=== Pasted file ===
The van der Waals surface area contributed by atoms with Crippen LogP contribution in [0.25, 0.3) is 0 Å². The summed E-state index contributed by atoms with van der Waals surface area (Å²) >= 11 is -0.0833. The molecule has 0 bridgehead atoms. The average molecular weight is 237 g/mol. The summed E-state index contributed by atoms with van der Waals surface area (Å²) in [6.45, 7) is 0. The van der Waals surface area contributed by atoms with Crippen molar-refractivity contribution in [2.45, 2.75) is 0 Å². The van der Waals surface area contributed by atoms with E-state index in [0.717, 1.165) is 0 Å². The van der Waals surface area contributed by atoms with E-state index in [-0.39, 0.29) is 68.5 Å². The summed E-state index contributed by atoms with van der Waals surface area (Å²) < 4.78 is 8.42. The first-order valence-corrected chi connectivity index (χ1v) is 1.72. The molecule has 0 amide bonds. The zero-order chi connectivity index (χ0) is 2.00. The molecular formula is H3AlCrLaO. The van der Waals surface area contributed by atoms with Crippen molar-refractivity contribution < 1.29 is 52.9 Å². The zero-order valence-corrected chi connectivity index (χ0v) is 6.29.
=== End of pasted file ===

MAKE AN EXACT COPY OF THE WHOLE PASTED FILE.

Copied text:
The van der Waals surface area contributed by atoms with Crippen LogP contribution in [0.25, 0.3) is 0 Å². The summed E-state index contributed by atoms with van der Waals surface area (Å²) >= 11 is -0.0833. The molecule has 0 bridgehead atoms. The average molecular weight is 237 g/mol. The summed E-state index contributed by atoms with van der Waals surface area (Å²) in [6.45, 7) is 0. The van der Waals surface area contributed by atoms with Crippen molar-refractivity contribution in [2.45, 2.75) is 0 Å². The van der Waals surface area contributed by atoms with E-state index in [0.717, 1.165) is 0 Å². The van der Waals surface area contributed by atoms with E-state index in [-0.39, 0.29) is 68.5 Å². The summed E-state index contributed by atoms with van der Waals surface area (Å²) < 4.78 is 8.42. The first-order valence-corrected chi connectivity index (χ1v) is 1.72. The molecule has 0 amide bonds. The zero-order chi connectivity index (χ0) is 2.00. The molecular formula is H3AlCrLaO. The van der Waals surface area contributed by atoms with Crippen molar-refractivity contribution < 1.29 is 52.9 Å². The zero-order valence-corrected chi connectivity index (χ0v) is 6.29.